Mugsters Switch Review by SwitchWatch
Developer: Reinkout Games
Release Date: July 17th 2018
Price as of Article: $14.99 USD, £9.99 GBP
Game code provided by Team17 for review
Welcome to the whacky world of Mugsters! Aliens have taken over the world and captured humans for nefarious purposes, only you can save the world. That is the beginning and ending of the story, rather, as you play the games sandbox levels you will stumble across aliens, humans and all manner of crazy situations in this game made entirely by a single developer – Rikku Tamminen who founded Reinkout Games, a developer signed up to the Team17 incubation program.
When you load up Mugsters for the first time you have no clue what to do. You are dropped into the home island and after some trial and error you will find a race track, a zone showing how many humans you have saved, a place to change your characters look and most importantly – the area to jump in and play the games 25 unique Islands.
Each Island has a set of objectives to meet and completing these levels unlocks the next. Getting dropped into an Island you are given that levels objectives, generally saving a number of humans, collecting crystals and then a variety of other objectives from blowing up power grids to getting laser beams up and running. Once you complete a level you will need to hop into a plane and fly out of the map – at first I didn’t realise this and ended up flying around a map and crashing into the sea!
Physics based gameplay
What sets Mugsters apart is its sandbox, physics based gameplay. Generally you can meet your objectives in a variety of ways, for example you might drive a car over a ramp to get across a gap or you might climb some mountains and run across to achieve the same objective.
The first few levels are simple, they play out as a playground to figure out the controls which are never explained to you and get to grips with the mechanics.
As you get further you begin to have difficult scenarios to contend with, the ground based aliens of the first few levels are easy to deal with but as you get further you will have robotic drones, full on UFOs and all manner of things to contend with.
Thankfully the controls are nice and simple, you can run, jump, punch and enter vehicles with a simple press of a button and driving feels right using ZR and ZL to drive and reverse respectively. There are over 30 vehicles to find including a bunch of different cars and longer vehicles as well as a helicopter, planes, a tractor and more – generally driving is where there is a lot of fun to be had from jumping over ramps to dodging UFOs and smashing structures to pieces.
There are barrels dotted about each level which are volatile but are usually needed to kill enemies and generally blow stuff up but like any clever game you might need them as a weight to open a door with a trigger, all of these multiple avenues and creative mayhem is what makes Mugsters fun – the levels are laid out with enough ambiguity to encourage unique thought whilst not being aimless as some sandbox style games suffer from.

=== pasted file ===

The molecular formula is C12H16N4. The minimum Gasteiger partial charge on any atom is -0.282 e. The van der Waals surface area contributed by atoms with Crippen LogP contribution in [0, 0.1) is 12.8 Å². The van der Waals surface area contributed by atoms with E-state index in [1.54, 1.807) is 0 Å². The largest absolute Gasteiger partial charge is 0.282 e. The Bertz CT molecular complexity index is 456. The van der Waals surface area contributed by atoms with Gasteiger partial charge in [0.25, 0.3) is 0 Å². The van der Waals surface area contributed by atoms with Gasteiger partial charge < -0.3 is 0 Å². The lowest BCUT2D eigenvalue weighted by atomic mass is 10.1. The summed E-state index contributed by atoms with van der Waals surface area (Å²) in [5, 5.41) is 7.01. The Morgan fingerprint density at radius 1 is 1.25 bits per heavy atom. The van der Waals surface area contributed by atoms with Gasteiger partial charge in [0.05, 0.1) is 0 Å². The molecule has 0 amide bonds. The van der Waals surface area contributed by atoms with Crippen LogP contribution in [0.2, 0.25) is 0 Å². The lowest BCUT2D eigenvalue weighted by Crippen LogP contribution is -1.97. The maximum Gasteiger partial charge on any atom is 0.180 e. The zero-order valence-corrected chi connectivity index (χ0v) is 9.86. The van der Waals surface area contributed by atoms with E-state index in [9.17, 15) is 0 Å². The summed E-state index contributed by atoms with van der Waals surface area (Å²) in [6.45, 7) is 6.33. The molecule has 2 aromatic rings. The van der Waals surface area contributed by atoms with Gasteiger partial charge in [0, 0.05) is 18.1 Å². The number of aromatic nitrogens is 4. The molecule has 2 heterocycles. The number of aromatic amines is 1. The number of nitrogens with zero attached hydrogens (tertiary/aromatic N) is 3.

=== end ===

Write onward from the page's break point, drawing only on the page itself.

The initial start is certainly slow but the reward is there if you stick with the game, the latter stages are a blast.
Its certainly a fun game to play alone but when you add another person to the mix the levels increase in difficulty and the fun ramps up. Having to coordinate will take you a short amount of time to figure out but once you do you will be combining all sorts of crazy mayhem together, the levels are difficult but the fact that you can tackle them at your own pace – going back to perfect them or get the best time means you and your friend in local coop can get the hang of things and then go back.
Mugsters has a catchy theme song used in the title screen and pause menu but the game itself features no background music. Its absence is notable and I would have liked to see a couple of pieces of music used, sound effects are decent enough and everything from driving to blowing stuff up with a barrel has a nice sound to accompany it but overall for me the lack of music leaves a noticeable hole here.
The visuals are simple, using polygon based shapes to create a 3D world and its characters. As a sandbox game everything can be interacted with so its important for objects to look as though they have the right weight and respond well visually when interacted with. Thankfully they do, every objects animation is well done with very few things looking off.
The colours are bold giving everything a distinctive style, there are some nice subtleties that add to the visuals such as excellent shading, nice effects and some reflections as well.
Both your character and ground based enemies are peculiarly small in comparison to vehicles, this generally doesn’t matter but there are a few moments in which this makes it hard to see yourself on the screen which can be a pain.
On the move I found things to be a little bit too squashed, the game is still enjoyable but I couldn’t play for too long due to the concentration needed.
Performance was mostly solid with the exception of a few small slowdowns when a look is going on, this is common for physics based games and is certainly not the worst I have seen.
At $14.99 in the US and £9.99 in the UK Mugsters is priced well considering the hours of fun gameplay that can be had.
There are a large number of levels to tackle as well as timed runs, multiplayer and a large number of objectives including saving humans and collecting crystals that can keep you well engaged.
Clever level design
Great multiplayer experience
Lack of music
Story never materialises
Some rough edges